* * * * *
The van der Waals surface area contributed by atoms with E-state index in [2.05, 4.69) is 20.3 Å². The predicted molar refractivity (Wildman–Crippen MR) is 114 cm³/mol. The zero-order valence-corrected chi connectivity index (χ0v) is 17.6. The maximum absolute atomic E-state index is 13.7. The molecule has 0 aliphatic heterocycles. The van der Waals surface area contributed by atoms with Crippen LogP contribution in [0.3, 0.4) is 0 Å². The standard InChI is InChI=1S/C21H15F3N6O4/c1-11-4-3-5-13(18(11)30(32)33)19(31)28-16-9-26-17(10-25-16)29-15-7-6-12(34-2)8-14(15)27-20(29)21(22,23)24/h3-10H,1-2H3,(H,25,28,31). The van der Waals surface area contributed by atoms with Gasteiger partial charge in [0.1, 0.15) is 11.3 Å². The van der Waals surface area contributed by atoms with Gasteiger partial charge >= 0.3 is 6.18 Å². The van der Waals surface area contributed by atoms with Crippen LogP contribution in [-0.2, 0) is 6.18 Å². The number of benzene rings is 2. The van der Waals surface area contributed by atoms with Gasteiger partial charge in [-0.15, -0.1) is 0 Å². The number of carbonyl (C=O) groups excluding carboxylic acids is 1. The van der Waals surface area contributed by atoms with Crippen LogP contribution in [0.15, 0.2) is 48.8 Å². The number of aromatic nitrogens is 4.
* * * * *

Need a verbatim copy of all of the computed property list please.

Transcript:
The van der Waals surface area contributed by atoms with E-state index in [2.05, 4.69) is 20.3 Å². The predicted molar refractivity (Wildman–Crippen MR) is 114 cm³/mol. The zero-order valence-corrected chi connectivity index (χ0v) is 17.6. The maximum absolute atomic E-state index is 13.7. The molecule has 0 aliphatic heterocycles. The van der Waals surface area contributed by atoms with Crippen LogP contribution in [0.3, 0.4) is 0 Å². The standard InChI is InChI=1S/C21H15F3N6O4/c1-11-4-3-5-13(18(11)30(32)33)19(31)28-16-9-26-17(10-25-16)29-15-7-6-12(34-2)8-14(15)27-20(29)21(22,23)24/h3-10H,1-2H3,(H,25,28,31). The van der Waals surface area contributed by atoms with Gasteiger partial charge in [0.1, 0.15) is 11.3 Å². The van der Waals surface area contributed by atoms with Gasteiger partial charge >= 0.3 is 6.18 Å². The van der Waals surface area contributed by atoms with Crippen LogP contribution in [-0.2, 0) is 6.18 Å². The number of benzene rings is 2. The van der Waals surface area contributed by atoms with Gasteiger partial charge in [-0.15, -0.1) is 0 Å². The number of carbonyl (C=O) groups excluding carboxylic acids is 1. The van der Waals surface area contributed by atoms with Crippen LogP contribution in [0.15, 0.2) is 48.8 Å². The number of aromatic nitrogens is 4.